News & Media

Image isn’t everything – but how can a building help?


Sometimes, special things happen when an NHS building gets a whole new look.

It’s what we were able to do recently at a former GP surgery in West Yorkshire, which was standing deserted but was still in a great location to support local patients. We’ve given it a complete refurbishment inside so that another surgery could move in, allowing that practice to leave the converted former house it had been running from for many years. The move gives the team state-of-the-art space: more consulting rooms, better waiting and reception areas and even the facilities for minor operations.

Whenever a practice moves into a new building or completes a refit or expansion of their existing premises, it’s easy to focus on what the building looks like. But projects like this are a reminder of some of the other changes that GPs and their teams sometimes detect when they move to better premises.

Since going over to the refurbished building in October, almost 300 more patients have joined this practice’s list. Crucially, it now has space and facilities to better cope with this increased demand.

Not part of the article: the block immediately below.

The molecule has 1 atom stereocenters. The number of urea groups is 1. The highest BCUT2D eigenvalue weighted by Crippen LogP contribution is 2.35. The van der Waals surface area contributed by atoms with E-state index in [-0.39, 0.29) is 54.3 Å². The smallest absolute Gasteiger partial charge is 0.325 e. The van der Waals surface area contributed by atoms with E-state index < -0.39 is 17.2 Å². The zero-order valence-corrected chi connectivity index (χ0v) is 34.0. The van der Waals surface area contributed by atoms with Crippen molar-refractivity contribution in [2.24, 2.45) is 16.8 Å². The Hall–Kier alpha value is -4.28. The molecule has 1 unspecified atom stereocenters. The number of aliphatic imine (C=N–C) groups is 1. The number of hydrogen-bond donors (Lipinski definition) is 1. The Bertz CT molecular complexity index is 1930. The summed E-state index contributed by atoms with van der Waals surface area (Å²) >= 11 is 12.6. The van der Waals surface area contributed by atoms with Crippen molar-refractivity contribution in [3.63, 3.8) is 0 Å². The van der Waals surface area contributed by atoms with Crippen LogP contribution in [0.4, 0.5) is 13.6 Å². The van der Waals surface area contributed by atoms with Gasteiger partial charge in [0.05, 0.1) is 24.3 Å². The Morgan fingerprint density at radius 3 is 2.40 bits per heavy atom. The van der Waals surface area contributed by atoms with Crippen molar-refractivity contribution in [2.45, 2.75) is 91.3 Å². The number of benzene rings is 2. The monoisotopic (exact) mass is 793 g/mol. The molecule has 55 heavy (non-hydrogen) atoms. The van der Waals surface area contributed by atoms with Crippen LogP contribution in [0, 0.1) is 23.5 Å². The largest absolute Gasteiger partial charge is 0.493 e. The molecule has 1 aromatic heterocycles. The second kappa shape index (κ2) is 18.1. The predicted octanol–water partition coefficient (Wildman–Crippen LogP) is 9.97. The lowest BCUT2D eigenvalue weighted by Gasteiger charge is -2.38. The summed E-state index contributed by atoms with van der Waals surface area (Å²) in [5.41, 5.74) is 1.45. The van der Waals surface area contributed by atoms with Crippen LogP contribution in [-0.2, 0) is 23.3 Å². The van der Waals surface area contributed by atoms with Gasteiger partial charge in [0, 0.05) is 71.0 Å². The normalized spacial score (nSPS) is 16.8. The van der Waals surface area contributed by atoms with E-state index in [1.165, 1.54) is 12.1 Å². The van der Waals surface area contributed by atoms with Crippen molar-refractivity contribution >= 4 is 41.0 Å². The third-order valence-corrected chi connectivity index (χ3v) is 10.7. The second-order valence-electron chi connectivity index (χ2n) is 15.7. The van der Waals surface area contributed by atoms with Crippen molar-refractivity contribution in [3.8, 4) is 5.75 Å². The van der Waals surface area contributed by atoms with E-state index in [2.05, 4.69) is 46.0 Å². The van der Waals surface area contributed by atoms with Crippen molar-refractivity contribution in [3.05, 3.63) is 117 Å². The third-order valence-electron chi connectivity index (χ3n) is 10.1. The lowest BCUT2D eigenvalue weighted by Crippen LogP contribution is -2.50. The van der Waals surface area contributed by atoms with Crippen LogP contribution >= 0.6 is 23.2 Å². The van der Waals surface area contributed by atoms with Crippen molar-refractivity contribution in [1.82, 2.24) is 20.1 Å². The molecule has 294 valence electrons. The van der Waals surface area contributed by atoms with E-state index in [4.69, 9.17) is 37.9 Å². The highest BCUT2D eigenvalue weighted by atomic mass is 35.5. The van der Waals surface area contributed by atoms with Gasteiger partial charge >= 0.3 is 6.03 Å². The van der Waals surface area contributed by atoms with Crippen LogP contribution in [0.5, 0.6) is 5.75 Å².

Other practices we work with have told us about the impact of fit-for-purpose premises and innovative design on the behaviour patterns of patients; reception and waiting areas with more light and space can make a big difference to how difficult conversations pan out.

It’s not a new phenomenon; studies in other sectors have long tracked the impact of design for the way we use buildings and the way they influence the way we feel and act within them. In 2012, a Salford University team found that the colour, layout and lighting in classrooms can affect a child’s academic performance by as much as 25%. Numerous studies of hospital design have shown how the layout, décor and physical ambience of wards and visiting areas can help recovery times.

If the spaces in which we provide primary care can be so influential, are we paying enough attention to the way they look, feel and function for those who work inside them, and for the patients who receive their care there? Will the vision of 21st century primary care be constrained by the buildings we have now – or inspired by designs which look to the future?

claire rick 2

Claire Rick is our Head of Public Affairs

Watch the surgery’s transformation here: